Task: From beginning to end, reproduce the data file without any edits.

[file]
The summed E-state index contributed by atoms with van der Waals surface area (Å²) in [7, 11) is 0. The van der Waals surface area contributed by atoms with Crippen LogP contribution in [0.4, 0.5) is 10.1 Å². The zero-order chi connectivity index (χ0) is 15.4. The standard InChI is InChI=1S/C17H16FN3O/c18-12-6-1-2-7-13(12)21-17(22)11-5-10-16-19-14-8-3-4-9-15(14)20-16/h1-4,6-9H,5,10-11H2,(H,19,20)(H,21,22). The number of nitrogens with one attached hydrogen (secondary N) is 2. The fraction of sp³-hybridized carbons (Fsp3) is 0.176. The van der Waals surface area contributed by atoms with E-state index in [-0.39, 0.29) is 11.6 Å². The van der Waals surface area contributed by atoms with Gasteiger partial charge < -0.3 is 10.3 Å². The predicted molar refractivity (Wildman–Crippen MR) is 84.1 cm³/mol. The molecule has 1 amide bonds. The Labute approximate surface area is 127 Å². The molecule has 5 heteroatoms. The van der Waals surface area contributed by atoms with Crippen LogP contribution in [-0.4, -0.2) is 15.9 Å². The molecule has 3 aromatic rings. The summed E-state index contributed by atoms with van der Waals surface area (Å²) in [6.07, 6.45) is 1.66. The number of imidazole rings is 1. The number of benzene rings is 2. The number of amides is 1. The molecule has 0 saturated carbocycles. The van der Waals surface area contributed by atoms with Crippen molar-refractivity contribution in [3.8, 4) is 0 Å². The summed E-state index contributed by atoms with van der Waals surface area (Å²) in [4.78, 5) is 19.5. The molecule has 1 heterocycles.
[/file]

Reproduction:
The summed E-state index contributed by atoms with van der Waals surface area (Å²) in [7, 11) is 0. The van der Waals surface area contributed by atoms with Crippen LogP contribution in [0.4, 0.5) is 10.1 Å². The zero-order chi connectivity index (χ0) is 15.4. The standard InChI is InChI=1S/C17H16FN3O/c18-12-6-1-2-7-13(12)21-17(22)11-5-10-16-19-14-8-3-4-9-15(14)20-16/h1-4,6-9H,5,10-11H2,(H,19,20)(H,21,22). The number of nitrogens with one attached hydrogen (secondary N) is 2. The fraction of sp³-hybridized carbons (Fsp3) is 0.176. The van der Waals surface area contributed by atoms with E-state index in [-0.39, 0.29) is 11.6 Å². The van der Waals surface area contributed by atoms with Gasteiger partial charge < -0.3 is 10.3 Å². The predicted molar refractivity (Wildman–Crippen MR) is 84.1 cm³/mol. The molecule has 1 amide bonds. The Labute approximate surface area is 127 Å². The molecule has 5 heteroatoms. The van der Waals surface area contributed by atoms with Crippen LogP contribution in [-0.4, -0.2) is 15.9 Å². The molecule has 3 aromatic rings. The summed E-state index contributed by atoms with van der Waals surface area (Å²) in [6.07, 6.45) is 1.66. The number of imidazole rings is 1. The number of benzene rings is 2. The number of amides is 1. The molecule has 0 saturated carbocycles. The van der Waals surface area contributed by atoms with Crippen molar-refractivity contribution in [3.8, 4) is 0 Å². The summed E-state index contributed by atoms with van der Waals surface area (Å²) in [4.78, 5) is 19.5. The molecule has 1 heterocycles.